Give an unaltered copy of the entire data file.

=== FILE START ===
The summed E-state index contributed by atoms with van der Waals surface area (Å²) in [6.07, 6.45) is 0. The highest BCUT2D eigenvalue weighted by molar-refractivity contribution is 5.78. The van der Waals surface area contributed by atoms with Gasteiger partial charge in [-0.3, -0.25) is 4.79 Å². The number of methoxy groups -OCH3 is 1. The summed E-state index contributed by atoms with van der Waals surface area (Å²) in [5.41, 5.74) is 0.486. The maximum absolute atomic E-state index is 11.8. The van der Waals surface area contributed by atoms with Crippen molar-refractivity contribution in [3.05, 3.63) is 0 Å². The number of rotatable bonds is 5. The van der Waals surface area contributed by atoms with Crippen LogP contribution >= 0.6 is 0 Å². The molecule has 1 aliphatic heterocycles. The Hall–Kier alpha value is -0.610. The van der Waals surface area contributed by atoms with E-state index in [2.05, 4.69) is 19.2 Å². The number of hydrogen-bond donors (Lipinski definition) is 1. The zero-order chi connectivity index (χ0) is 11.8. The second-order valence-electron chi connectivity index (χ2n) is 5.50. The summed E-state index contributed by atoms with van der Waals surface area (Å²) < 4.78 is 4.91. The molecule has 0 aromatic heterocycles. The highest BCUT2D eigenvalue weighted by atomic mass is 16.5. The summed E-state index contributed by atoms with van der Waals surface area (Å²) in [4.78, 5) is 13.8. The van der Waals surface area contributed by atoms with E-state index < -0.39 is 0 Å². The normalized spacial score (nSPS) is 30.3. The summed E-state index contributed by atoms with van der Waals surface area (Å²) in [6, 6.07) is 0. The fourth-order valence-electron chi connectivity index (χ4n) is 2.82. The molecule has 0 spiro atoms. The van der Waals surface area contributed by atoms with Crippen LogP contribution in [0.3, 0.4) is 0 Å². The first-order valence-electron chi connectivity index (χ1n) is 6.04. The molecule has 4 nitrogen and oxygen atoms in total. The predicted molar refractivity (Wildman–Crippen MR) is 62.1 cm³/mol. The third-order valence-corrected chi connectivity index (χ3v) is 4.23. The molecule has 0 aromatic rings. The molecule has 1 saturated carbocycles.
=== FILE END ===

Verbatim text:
The summed E-state index contributed by atoms with van der Waals surface area (Å²) in [6.07, 6.45) is 0. The highest BCUT2D eigenvalue weighted by molar-refractivity contribution is 5.78. The van der Waals surface area contributed by atoms with Gasteiger partial charge in [-0.3, -0.25) is 4.79 Å². The number of methoxy groups -OCH3 is 1. The summed E-state index contributed by atoms with van der Waals surface area (Å²) in [5.41, 5.74) is 0.486. The maximum absolute atomic E-state index is 11.8. The van der Waals surface area contributed by atoms with Crippen molar-refractivity contribution in [3.05, 3.63) is 0 Å². The number of rotatable bonds is 5. The van der Waals surface area contributed by atoms with Crippen LogP contribution >= 0.6 is 0 Å². The molecule has 1 aliphatic heterocycles. The Hall–Kier alpha value is -0.610. The van der Waals surface area contributed by atoms with E-state index in [2.05, 4.69) is 19.2 Å². The number of hydrogen-bond donors (Lipinski definition) is 1. The zero-order chi connectivity index (χ0) is 11.8. The second-order valence-electron chi connectivity index (χ2n) is 5.50. The summed E-state index contributed by atoms with van der Waals surface area (Å²) < 4.78 is 4.91. The molecule has 0 aromatic heterocycles. The highest BCUT2D eigenvalue weighted by atomic mass is 16.5. The summed E-state index contributed by atoms with van der Waals surface area (Å²) in [4.78, 5) is 13.8. The van der Waals surface area contributed by atoms with E-state index < -0.39 is 0 Å². The normalized spacial score (nSPS) is 30.3. The summed E-state index contributed by atoms with van der Waals surface area (Å²) in [6, 6.07) is 0. The fourth-order valence-electron chi connectivity index (χ4n) is 2.82. The molecule has 0 spiro atoms. The van der Waals surface area contributed by atoms with Crippen LogP contribution in [0.3, 0.4) is 0 Å². The first-order valence-electron chi connectivity index (χ1n) is 6.04. The molecule has 4 nitrogen and oxygen atoms in total. The predicted molar refractivity (Wildman–Crippen MR) is 62.1 cm³/mol. The third-order valence-corrected chi connectivity index (χ3v) is 4.23. The molecule has 0 aromatic rings. The molecule has 1 saturated carbocycles.